Whatever the circumstances, Tom Goldsberry's Golden Eagles soared to new heights and almost landed at "Heaven's Door." The Ellettsville news­paper put it this way: "Ellettsville did not win but scared the daylights out of the top-rated team in the state."

Edgewood Bombards Big Boys

As you will see, Edgewood (enroll­ment 775) faced a daunting task, much like its predecessor, Ellettsville, as it pre­pared for the 1993 Bedford sectional. Three schools had, by today's standard, 4A enrollments - Bedford North Lawrence (1725), Bloomington South (1600) and Bloomington North (1327). Compounding the situation was the fact that EHS had lost to all three schools in the regular season.

To make a long story short, the sud­denly Mighty Mustangs methodically mowed down all three in order - South (58-30), BNL (58-48) and North (58­38). How did this metamorphosis occur?

An article in the Bloomington Her­ald-Times explains: Starting the season at 7-6 was nothing to indicate a banner season, but shortly thereafter, an Edgewood cheerleader was killed in an automobile accident. Before this, "We truly weren't a team. We didn't have enough basketballs to go around. It took almost a whole season for them to figure this out. But after Lori's death, the boys pulled themselves together and every­thing was for the team and Lori. Once they all got on board, it was a thing of beauty. Down the stretch we were on automatic pilot, the best sequence of bas­ketball I've ever had a team play," said coach Jeff Bertsch, who had enjoyed nothing but winning seasons in his 10 year tenure at Edgewood. After the clos­ing victory, the celebration on the floor was nothing compared to what awaited the team in Ellettsville. Shades of 1947. But the season wasn't over.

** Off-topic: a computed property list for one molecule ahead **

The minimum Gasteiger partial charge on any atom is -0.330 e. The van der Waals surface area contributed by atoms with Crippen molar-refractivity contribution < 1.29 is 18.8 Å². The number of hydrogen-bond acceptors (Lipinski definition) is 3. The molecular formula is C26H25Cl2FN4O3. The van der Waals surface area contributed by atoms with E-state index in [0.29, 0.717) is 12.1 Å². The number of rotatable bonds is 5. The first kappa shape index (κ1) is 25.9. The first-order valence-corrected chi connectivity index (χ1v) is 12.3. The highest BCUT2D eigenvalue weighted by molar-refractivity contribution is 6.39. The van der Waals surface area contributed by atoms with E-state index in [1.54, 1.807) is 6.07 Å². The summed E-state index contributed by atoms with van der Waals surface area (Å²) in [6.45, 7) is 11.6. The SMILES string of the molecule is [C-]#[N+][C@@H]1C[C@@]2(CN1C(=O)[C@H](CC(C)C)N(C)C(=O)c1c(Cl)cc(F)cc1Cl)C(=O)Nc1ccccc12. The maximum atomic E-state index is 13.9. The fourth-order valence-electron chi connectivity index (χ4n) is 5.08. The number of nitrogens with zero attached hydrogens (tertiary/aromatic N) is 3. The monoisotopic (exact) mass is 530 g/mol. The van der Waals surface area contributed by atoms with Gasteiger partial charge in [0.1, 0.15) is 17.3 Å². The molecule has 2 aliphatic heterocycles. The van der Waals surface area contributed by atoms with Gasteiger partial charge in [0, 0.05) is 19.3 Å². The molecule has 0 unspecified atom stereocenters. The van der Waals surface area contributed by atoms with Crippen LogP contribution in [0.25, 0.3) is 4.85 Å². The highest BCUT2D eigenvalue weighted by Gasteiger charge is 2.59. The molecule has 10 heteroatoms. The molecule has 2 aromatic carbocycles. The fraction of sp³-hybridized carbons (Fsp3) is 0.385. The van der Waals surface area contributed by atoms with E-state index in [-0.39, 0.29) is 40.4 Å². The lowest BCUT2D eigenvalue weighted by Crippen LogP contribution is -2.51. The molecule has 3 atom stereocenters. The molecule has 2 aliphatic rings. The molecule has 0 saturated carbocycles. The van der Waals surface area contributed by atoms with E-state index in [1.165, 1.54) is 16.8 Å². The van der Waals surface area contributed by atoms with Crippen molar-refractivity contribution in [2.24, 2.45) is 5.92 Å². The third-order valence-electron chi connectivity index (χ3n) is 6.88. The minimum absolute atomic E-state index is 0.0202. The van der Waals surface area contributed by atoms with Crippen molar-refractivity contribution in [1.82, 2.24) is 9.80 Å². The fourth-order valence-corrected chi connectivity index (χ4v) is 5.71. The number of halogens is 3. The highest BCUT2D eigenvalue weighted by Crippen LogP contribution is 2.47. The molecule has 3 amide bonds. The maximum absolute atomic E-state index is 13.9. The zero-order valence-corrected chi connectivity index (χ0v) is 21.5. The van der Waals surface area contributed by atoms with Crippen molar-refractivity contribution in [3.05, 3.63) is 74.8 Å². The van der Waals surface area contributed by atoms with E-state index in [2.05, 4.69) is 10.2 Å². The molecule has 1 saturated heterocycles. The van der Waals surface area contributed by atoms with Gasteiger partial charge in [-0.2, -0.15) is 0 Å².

The Regional In Terre Haute

As I ventured forth to the regional, I had assumed that tickets would be avail­able at the door, but was sorely mistaken. However, I was fortunate enough to pur­chase a ducat from an Edgewood sup­porter at the regular price. I had expected to pay a premium, but not so. Later, I surmised that having an extra ticket, the fellow just wanted to make sure that any­one that made the effort to see his Mus­tangs play should be able to do so.

I had really come to see little school powerhouse White River Valley, coached by the current coach at Franklin High School, Dave Clark. And I wasn't disap­pointed. But I also got to see the Mighty Mustangs eliminate #7 rated Terre Haute North, another large school with an en­rollment of 1550.

The article previously mentioned, by Lynn Houser, concludes this way: 'We beat four straight schools [much] bigger than us and then got beat by a lA school [White River]," said Bertsch. "It was the epitome of what the state tournament once was."

Residents in and around Ellettsville were entranced by their Mustangs with the black bands in remembrance of Lori, just as they had been enchanted by the Golden Eagles in 1947s.